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This week’s passage begins with Abijah (of Judah) heading out to war against Jeroboam (of Israel).  Notice how Israel has twice as large an army as Judah (800,000 versus 400,000all valiant men).  This reminded me of Jesus telling the large crowd in Luke 14 that when a king is heading out to war he must determine if he is able with an army of 10,000 to defeat his opponent who has an army of 20,000.  Again, twice as many.  This is a calculation any wise king should make before heading out to war when outnumbered.

In this case, Jeroboam was an evil king who set up false gods in the Northern Kingdom for the people to worship.  The Lord God was with the Southern Kingdom and would fight on the side of Abijah and his 400,000 valiant men.  Abijah even warned them that God was on their side and that they were worshiping false idols, which were not real gods at all.  Nonetheless Jeroboam engages Judah in war and we read…

“Thus the men of Israel were subdued at that time, and the men of Judah prevailed, because they relied on the Lord, the God of their fathers… Jeroboam did not recover his power in the days of Abijah. And the Lord struck him down, and he died. But Abijah grew mighty.”  (2Chron 13:18-21a)

We’ll see this theme carry on through this week’s readings, the theme of God providing, fighting, and prospering,… continuing with Asa, son of Abijah.  In chapter 14 Asa, who is described as doing, “what was good and right in the eyes of the Lord his God…,” is being threatened by a mighty and powerful Ethiopian army.

Asa has an army of 580,000 total mighty men.  The king of Ethiopia comes at him with an army of 1,000,000 men and 300 chariots!!  Asa cries out to God saying, Help us, O Lord our God, for we rely on you, and in your name we have come against this multitude.  O Lord, you are our God; let not man prevail against you.  What a great prayer, when coming from the heart!  So God does!  He defeats the Ethiopians and they flee!

God sent His Spirit into Azariah and he spoke to Asa and all of Benjamin and Judah saying, “The Lord is with you while you are with Him.  If you seek Him, He will be found by you, but if you forsake Him, He will forsake you.” (2Chron 15:2b)  Uh, oh… It always seems like a little foreshadowing when we see the “but” in these kinds of statements.  Let’s see…

In Asa’s later years we see him make a covenant with the King of Syria to break their covenant with Israel and then attack them on Judah’s behalf! (2Chron 16As a result God sends a ‘seer’ to Asa and tells him this…

 “Because you relied on the king of Syria, and did not rely on the Lord your God, the army of the king of Syria has escaped you. Were not the Ethiopians… a huge army with very many chariots and horsemen? Yet because you relied on the Lord, He gave them into your hand. For the eyes of the Lord run to and fro throughout the whole earth, to give strong support to those whose heart is blameless toward him. You have done foolishly in this, for from now on you will have wars.”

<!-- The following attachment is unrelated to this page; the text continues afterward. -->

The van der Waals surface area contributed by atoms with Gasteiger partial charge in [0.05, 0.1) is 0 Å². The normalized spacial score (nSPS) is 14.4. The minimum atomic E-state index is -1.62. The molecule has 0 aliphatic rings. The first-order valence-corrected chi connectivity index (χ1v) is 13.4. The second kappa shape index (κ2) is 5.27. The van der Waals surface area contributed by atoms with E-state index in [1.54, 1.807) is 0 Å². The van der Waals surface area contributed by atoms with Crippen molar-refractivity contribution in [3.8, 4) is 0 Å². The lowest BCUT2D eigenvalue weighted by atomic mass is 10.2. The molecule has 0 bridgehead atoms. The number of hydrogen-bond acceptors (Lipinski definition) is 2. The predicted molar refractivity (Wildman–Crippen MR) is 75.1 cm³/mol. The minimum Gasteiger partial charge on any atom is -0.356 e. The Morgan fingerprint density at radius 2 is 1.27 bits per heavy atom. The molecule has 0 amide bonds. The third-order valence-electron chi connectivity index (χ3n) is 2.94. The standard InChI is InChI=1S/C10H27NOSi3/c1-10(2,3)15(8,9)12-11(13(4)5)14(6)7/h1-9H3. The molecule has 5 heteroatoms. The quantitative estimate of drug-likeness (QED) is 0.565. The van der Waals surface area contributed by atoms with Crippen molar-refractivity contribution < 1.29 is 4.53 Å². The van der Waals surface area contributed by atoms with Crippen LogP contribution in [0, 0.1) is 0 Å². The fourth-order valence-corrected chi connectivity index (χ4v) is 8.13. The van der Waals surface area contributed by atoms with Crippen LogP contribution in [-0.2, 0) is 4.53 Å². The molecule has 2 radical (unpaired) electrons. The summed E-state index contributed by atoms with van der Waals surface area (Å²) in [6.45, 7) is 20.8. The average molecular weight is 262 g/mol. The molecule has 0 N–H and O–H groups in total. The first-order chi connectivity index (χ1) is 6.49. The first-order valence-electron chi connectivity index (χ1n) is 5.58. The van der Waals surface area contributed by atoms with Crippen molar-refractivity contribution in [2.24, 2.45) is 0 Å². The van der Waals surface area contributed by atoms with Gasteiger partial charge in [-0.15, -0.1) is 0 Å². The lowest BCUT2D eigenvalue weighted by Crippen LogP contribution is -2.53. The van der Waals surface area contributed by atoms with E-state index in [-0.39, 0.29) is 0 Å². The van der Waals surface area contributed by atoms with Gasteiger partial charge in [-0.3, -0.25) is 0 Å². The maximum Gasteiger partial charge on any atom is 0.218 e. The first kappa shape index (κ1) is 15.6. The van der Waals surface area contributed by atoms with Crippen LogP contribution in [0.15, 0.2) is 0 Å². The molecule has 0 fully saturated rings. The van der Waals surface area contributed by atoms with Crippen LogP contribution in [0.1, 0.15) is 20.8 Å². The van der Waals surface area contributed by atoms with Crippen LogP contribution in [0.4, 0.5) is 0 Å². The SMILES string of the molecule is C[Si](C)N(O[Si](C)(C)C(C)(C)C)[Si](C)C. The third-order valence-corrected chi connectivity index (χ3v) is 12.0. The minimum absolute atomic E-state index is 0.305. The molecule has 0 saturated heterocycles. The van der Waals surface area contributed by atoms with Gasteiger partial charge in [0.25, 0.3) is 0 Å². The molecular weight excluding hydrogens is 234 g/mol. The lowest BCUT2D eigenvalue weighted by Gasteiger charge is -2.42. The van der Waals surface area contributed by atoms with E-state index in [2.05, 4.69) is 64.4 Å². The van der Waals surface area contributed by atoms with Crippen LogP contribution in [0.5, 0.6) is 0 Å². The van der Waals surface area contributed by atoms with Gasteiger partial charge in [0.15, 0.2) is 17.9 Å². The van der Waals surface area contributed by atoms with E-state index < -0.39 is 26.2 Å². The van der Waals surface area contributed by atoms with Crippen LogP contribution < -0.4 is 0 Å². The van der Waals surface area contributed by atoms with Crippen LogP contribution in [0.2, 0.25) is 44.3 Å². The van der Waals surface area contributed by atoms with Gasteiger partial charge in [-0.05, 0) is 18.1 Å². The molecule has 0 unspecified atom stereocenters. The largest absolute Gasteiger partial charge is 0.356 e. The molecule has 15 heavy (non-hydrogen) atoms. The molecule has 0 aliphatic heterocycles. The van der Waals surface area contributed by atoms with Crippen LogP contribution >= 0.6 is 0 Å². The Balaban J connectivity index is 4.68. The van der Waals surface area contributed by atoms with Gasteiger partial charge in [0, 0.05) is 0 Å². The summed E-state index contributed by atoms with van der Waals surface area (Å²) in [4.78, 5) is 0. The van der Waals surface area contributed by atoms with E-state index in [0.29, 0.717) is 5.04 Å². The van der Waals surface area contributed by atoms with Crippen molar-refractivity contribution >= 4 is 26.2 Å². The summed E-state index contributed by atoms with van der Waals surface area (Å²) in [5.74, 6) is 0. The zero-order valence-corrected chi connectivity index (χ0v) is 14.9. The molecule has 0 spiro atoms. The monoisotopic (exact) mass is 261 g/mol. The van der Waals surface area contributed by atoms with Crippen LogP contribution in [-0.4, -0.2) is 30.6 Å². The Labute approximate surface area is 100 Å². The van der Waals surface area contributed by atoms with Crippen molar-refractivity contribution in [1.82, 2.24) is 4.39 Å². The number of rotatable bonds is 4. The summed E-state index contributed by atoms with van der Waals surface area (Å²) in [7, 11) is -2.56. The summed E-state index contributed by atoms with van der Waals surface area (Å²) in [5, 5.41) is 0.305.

It seems we’ll never learn…

When Moabites and Ammonites came against Jehoshaphat, Judah’s armies were once again seemingly outnumbered.  However, when they cried out to the Lord, God raised up a Levite to speak for Him.  He said,

“Do not be afraid and do not be dismayed at this great horde, for the battle is not yours but God’s… You will not need to fight in this battle.  Stand firm, hold your position, and see the salvation of the Lord on your behalf, O Judah and Jerusalem.” (2Chron 20:15-17a)

In the morning Jehoshaphat said to them, “Believe in the Lord your God, and you will be established; believe His prophets, and you will succeed.”  Hmm… Sounds to me like, “Trust God and believe His Word (the Bible).”  So they did…

“And when they began to sing and praise, the Lord set an ambush against the men of Ammon, Moab, and Mount Seir, who had come against Judah, so that they were routed.” (2Chron 20:22)

Did you catch that?!  When they began to worship… God went to battle!  God fought for them!  This battle (that they didn’t actually fight in) reminds me of Revelation 19 where Jesus (the rider on the white horse) is gathered against the enemy with all the armies of heaven behind Him on horses.  The enemy is defeated, it says, “by the sword that came from the mouth of him who was sitting on the horse”.

God (Jesus) spoke all creation into existence.  John in his Gospel and here in Revelation 19 calls Jesus the Word of God.  The Word of God is referred to as a sword in Hebrews 4:12 as well as in Ephesians 6 where Paul describes the armor of God.  When the temple guard came to arrest Jesus in the Garden of Gethsemane they asked Him if He was Jesus of Nazareth.  He said, “I am.” When Jesus said to them, “I am he,” they drew back and fell to the ground.’ (John 18:6)

It is God Who fights.  The battle is His and He’s not all about making sure we all follow the letter of the Law.  It isn’t primarily about what we do.  It is first and foremost about the condition of our hearts!

When Hezekiah reinstituted the observance of the Passover he realized that many had not taken the time to ritually purify themselves.  They were unclean.  Hezekiah, counting on God’s grace and mercy, prayed this…

“May the good Lord pardon everyone who sets his heart to seek God, the Lord, the God of his fathers, even though not according to the sanctuary’s rules of cleanness.” And the Lord heard Hezekiah and healed the people.        (2 Chronicles 30:18-20)

You see?  Again (and again and again) God makes clear to us that it is all about the heart!  He wants our hearts, not just our outward behaviors.  It’s a matter of the heart… and it’s the heart that matters!